In early November 2017, Singapore chipmaker Broadcom Limited made an unsolicited public offer to acquire Qualcomm Incorporated, its San Diego-based rival. At a price tag of more than $100 billion, the acquisition would have been the largest ever technology transaction. After Qualcomm rejected the offer, Broadcom launched a proxy contest seeking to control the Qualcomm board. After months of a bitter proxy fight, President Trump brought the process to an abrupt halt through an Executive Order prohibiting the proposed takeover (or any substantially equivalent merger, acquisition or takeover by Broadcom). Relying on a recommendation from the Committee on Foreign Investment in the United States (CFIUS) and citing national security concerns, President Trump’s action marks only the fifth time in the last 30 years that a U.S. president has blocked foreign investment in the United States for national security reasons. (Scores of other transactions have been abandoned by parties following negative reaction from CFIUS before officially reaching the president’s desk for a decision.)
The Broadcom/Qualcomm transaction had been under review by CFIUS since January 2018 when Qualcomm submitted a unilateral notice of the transaction to CFIUS. CFIUS is a federal inter-agency committee with broad authority to review transactions and investments that could result in “control” (very broadly construed) of a U.S. business by a foreign person. Although the CFIUS review process is voluntary, if the parties to a transaction do not submit it for review and approval, CFIUS may initiate such a review at any time thereafter, require mitigation of the transaction, or even recommend that the president order a divestiture of the foreign person’s acquired interests. Many foreign companies and investors thus seek CFIUS clearance prior to acquiring or investing in U.S. companies.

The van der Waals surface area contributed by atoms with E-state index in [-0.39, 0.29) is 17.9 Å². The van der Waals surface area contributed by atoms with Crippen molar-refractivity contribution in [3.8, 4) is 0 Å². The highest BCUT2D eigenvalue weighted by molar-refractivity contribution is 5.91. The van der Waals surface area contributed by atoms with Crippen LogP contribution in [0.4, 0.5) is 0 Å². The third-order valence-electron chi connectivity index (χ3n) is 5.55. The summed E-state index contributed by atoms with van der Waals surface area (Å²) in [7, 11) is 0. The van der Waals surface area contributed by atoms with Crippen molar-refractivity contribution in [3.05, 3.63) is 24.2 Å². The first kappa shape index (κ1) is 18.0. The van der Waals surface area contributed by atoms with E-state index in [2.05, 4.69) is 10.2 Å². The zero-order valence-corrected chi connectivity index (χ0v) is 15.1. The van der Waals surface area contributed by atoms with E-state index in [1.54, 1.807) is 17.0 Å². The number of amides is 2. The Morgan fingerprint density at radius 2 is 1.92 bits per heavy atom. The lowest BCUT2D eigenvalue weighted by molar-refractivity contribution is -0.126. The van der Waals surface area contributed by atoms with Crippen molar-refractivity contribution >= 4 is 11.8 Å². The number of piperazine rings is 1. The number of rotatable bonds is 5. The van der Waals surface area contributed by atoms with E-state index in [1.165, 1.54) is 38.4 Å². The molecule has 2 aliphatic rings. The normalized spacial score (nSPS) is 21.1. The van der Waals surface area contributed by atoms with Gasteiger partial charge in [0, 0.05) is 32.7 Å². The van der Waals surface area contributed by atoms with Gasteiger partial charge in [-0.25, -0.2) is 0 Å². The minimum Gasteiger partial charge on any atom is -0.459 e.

CFIUS announced in March that it was investigating whether the Broadcom/Qualcomm transaction would harm U.S. national security by weakening U.S. influence over 5G telecommunications standards. The expressed fear was that Broadcom might curb investment in U.S.-based 5G technologies, clearing the way for China’s Huawei Technologies Co. to dominate development of this next-generation wireless technology and related technical standards for years to come. What ensued was akin to a chess match, with Broadcom seeking to redomicile from Singapore to the United States in an attempt to thwart CFIUS’s jurisdiction (since Broadcom no longer would be a “foreign person”), while CFIUS exercised its jurisdiction to prohibit the corporate actions necessary for Broadcom to make such a move.While the legality of these procedural skirmishes will be debated, the broad policy strokes are evident. The blocking of this deal may be based on legitimate national security justifications, but some speculate
that CFIUS is being used as another tool to achieve the Trump administration’s America-first foreign policy and economic objectives. And while it is a Singapore company, the specter that Broadcom’s acquisition of Qualcomm could advantage China (via Huawei) in the global race for telecommunications dominance — concerns outlined in a letter from CFIUS to the parties — was an important factor in the decision. In that light, this is yet another transaction that the Trump administration has halted citing national security concerns relating to China. In September 2017, President Trump issued an Executive Order blocking a Chinese investment firm, Canyon Bridge Capital Partners Inc., from acquiring Lattice Semiconductor Corporation. Not long after, the Trump administration scuttled Alibaba-affiliated Ant Financial’s bid to acquire Dallas-based fintech company MoneyGram International.
These actions signal the Trump administration’s aggressive review posture for Chinese (and other) foreign investment into U.S. technology firms under an ever evolving, expanding view about national security. Proposed legislation that many expect will be passed in the summer could strengthen the administration’s hand to this end. The lesson is that parties to transactions involving U.S. businesses and inbound foreign investment must go beyond traditional anticompetitive analyses to consider the identity of the parties involved, their country of domicile and relationship to foreign governments, the nature of the U.S. business, and the conceivable implications for national security.
If you would like additional information about the issues addressed in this client alert, please contact Rich Matheny or Jacob Osborn (on matters relating to CFIUS), Andrea Murino (on antitrust/competition matters), or the Goodwin attorney with whom you typically consult.
 The members of CFIUS include the heads of the Departments of the Treasury (chair), Justice, Homeland Security, Commerce, Defense, State, Energy, the Office of the U.S. Trade Representative, and the Office of Science & Technology Policy.